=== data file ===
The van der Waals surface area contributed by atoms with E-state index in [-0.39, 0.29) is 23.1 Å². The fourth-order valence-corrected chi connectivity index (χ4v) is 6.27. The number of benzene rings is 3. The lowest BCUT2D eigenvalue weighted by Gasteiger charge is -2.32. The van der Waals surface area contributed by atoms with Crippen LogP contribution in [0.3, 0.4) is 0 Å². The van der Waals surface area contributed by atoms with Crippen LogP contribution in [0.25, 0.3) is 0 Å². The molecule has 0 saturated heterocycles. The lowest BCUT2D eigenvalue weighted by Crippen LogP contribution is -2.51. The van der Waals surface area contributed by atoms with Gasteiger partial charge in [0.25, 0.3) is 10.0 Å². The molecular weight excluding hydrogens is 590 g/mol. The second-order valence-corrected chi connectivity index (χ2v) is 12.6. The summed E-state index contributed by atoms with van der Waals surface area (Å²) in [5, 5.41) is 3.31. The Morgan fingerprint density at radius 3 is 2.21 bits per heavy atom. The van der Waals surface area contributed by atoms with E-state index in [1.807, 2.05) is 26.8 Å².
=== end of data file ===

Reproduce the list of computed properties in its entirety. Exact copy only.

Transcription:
The van der Waals surface area contributed by atoms with E-state index in [-0.39, 0.29) is 23.1 Å². The fourth-order valence-corrected chi connectivity index (χ4v) is 6.27. The number of benzene rings is 3. The lowest BCUT2D eigenvalue weighted by Gasteiger charge is -2.32. The van der Waals surface area contributed by atoms with Crippen LogP contribution in [0.3, 0.4) is 0 Å². The van der Waals surface area contributed by atoms with Crippen LogP contribution in [0.25, 0.3) is 0 Å². The molecule has 0 saturated heterocycles. The lowest BCUT2D eigenvalue weighted by Crippen LogP contribution is -2.51. The van der Waals surface area contributed by atoms with Gasteiger partial charge in [0.25, 0.3) is 10.0 Å². The molecular weight excluding hydrogens is 590 g/mol. The second-order valence-corrected chi connectivity index (χ2v) is 12.6. The summed E-state index contributed by atoms with van der Waals surface area (Å²) in [5, 5.41) is 3.31. The Morgan fingerprint density at radius 3 is 2.21 bits per heavy atom. The van der Waals surface area contributed by atoms with E-state index in [1.807, 2.05) is 26.8 Å².